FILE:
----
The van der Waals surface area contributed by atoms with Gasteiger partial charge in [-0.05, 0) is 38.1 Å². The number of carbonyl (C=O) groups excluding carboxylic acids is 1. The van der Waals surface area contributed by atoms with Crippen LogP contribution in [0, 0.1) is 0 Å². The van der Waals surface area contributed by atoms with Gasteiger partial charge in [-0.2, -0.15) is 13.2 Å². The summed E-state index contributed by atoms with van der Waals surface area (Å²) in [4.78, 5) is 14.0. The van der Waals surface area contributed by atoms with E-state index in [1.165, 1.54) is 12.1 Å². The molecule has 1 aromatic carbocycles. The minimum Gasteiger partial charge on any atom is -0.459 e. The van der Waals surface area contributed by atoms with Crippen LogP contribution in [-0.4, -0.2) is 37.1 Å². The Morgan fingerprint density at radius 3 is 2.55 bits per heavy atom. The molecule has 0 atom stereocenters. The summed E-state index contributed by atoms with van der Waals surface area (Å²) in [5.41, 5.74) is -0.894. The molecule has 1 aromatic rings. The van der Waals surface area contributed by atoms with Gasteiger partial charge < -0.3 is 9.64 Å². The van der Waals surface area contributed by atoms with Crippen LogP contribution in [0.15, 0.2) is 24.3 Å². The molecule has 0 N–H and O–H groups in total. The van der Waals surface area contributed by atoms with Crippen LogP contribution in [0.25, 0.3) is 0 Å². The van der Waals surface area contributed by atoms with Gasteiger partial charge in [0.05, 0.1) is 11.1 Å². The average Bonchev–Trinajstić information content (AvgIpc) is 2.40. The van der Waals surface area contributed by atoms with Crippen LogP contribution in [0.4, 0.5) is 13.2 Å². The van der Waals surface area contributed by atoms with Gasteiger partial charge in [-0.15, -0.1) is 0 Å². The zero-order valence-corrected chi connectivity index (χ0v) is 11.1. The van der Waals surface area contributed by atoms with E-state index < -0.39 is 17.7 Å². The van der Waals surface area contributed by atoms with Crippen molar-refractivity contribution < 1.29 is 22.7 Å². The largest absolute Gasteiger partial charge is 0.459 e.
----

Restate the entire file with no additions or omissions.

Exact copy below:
The van der Waals surface area contributed by atoms with Gasteiger partial charge in [-0.05, 0) is 38.1 Å². The number of carbonyl (C=O) groups excluding carboxylic acids is 1. The van der Waals surface area contributed by atoms with Crippen LogP contribution in [0, 0.1) is 0 Å². The van der Waals surface area contributed by atoms with Gasteiger partial charge in [-0.2, -0.15) is 13.2 Å². The summed E-state index contributed by atoms with van der Waals surface area (Å²) in [4.78, 5) is 14.0. The van der Waals surface area contributed by atoms with E-state index in [1.165, 1.54) is 12.1 Å². The molecule has 1 aromatic carbocycles. The minimum Gasteiger partial charge on any atom is -0.459 e. The van der Waals surface area contributed by atoms with Crippen LogP contribution in [-0.4, -0.2) is 37.1 Å². The Morgan fingerprint density at radius 3 is 2.55 bits per heavy atom. The molecule has 0 atom stereocenters. The summed E-state index contributed by atoms with van der Waals surface area (Å²) in [5.41, 5.74) is -0.894. The molecule has 1 aromatic rings. The van der Waals surface area contributed by atoms with Gasteiger partial charge < -0.3 is 9.64 Å². The van der Waals surface area contributed by atoms with Crippen LogP contribution in [0.15, 0.2) is 24.3 Å². The molecule has 0 N–H and O–H groups in total. The van der Waals surface area contributed by atoms with Crippen LogP contribution in [0.25, 0.3) is 0 Å². The van der Waals surface area contributed by atoms with Gasteiger partial charge in [0.05, 0.1) is 11.1 Å². The average Bonchev–Trinajstić information content (AvgIpc) is 2.40. The van der Waals surface area contributed by atoms with Crippen LogP contribution in [0.4, 0.5) is 13.2 Å². The van der Waals surface area contributed by atoms with Gasteiger partial charge in [-0.15, -0.1) is 0 Å². The zero-order valence-corrected chi connectivity index (χ0v) is 11.1. The van der Waals surface area contributed by atoms with E-state index < -0.39 is 17.7 Å². The van der Waals surface area contributed by atoms with Crippen molar-refractivity contribution < 1.29 is 22.7 Å². The largest absolute Gasteiger partial charge is 0.459 e.